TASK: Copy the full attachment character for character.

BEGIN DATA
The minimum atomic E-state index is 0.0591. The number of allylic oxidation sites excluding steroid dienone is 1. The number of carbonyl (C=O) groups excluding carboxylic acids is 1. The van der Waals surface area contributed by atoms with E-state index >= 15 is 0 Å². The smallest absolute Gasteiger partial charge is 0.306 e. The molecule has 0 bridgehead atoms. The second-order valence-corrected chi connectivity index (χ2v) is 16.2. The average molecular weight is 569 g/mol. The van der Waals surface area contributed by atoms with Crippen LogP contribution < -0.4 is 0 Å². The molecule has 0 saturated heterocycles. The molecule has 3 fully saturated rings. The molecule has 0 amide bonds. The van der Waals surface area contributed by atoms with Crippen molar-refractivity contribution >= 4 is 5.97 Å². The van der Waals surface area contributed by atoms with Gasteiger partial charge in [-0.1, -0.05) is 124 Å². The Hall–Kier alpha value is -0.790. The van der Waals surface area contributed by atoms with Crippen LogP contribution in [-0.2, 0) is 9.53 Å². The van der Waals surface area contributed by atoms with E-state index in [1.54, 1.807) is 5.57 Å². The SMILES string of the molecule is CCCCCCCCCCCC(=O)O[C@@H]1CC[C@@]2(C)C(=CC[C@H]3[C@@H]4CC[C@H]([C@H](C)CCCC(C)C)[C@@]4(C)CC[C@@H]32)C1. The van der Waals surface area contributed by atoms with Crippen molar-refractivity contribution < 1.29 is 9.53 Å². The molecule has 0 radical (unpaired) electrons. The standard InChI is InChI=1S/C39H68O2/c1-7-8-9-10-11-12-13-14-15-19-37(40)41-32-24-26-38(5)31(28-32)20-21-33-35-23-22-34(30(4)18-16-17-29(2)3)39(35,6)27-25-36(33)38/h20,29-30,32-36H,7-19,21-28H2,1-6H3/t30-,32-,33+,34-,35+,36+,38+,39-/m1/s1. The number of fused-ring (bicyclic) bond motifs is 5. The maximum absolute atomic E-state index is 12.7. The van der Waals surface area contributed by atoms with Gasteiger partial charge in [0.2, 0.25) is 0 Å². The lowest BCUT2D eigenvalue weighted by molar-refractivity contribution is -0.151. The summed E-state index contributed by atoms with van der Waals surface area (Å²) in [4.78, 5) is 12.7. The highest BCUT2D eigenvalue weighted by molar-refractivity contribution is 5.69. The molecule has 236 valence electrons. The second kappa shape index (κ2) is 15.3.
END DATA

The minimum atomic E-state index is 0.0591. The number of allylic oxidation sites excluding steroid dienone is 1. The number of carbonyl (C=O) groups excluding carboxylic acids is 1. The van der Waals surface area contributed by atoms with E-state index >= 15 is 0 Å². The smallest absolute Gasteiger partial charge is 0.306 e. The molecule has 0 bridgehead atoms. The second-order valence-corrected chi connectivity index (χ2v) is 16.2. The average molecular weight is 569 g/mol. The van der Waals surface area contributed by atoms with Crippen LogP contribution < -0.4 is 0 Å². The molecule has 0 saturated heterocycles. The molecule has 3 fully saturated rings. The molecule has 0 amide bonds. The van der Waals surface area contributed by atoms with Crippen molar-refractivity contribution >= 4 is 5.97 Å². The van der Waals surface area contributed by atoms with Gasteiger partial charge in [-0.1, -0.05) is 124 Å². The Hall–Kier alpha value is -0.790. The van der Waals surface area contributed by atoms with Crippen LogP contribution in [-0.2, 0) is 9.53 Å². The van der Waals surface area contributed by atoms with E-state index in [1.54, 1.807) is 5.57 Å². The SMILES string of the molecule is CCCCCCCCCCCC(=O)O[C@@H]1CC[C@@]2(C)C(=CC[C@H]3[C@@H]4CC[C@H]([C@H](C)CCCC(C)C)[C@@]4(C)CC[C@@H]32)C1. The van der Waals surface area contributed by atoms with Crippen molar-refractivity contribution < 1.29 is 9.53 Å². The molecule has 0 radical (unpaired) electrons. The standard InChI is InChI=1S/C39H68O2/c1-7-8-9-10-11-12-13-14-15-19-37(40)41-32-24-26-38(5)31(28-32)20-21-33-35-23-22-34(30(4)18-16-17-29(2)3)39(35,6)27-25-36(33)38/h20,29-30,32-36H,7-19,21-28H2,1-6H3/t30-,32-,33+,34-,35+,36+,38+,39-/m1/s1. The number of fused-ring (bicyclic) bond motifs is 5. The maximum absolute atomic E-state index is 12.7. The van der Waals surface area contributed by atoms with Gasteiger partial charge in [0.2, 0.25) is 0 Å². The lowest BCUT2D eigenvalue weighted by molar-refractivity contribution is -0.151. The summed E-state index contributed by atoms with van der Waals surface area (Å²) in [4.78, 5) is 12.7. The highest BCUT2D eigenvalue weighted by molar-refractivity contribution is 5.69. The molecule has 236 valence electrons. The second kappa shape index (κ2) is 15.3.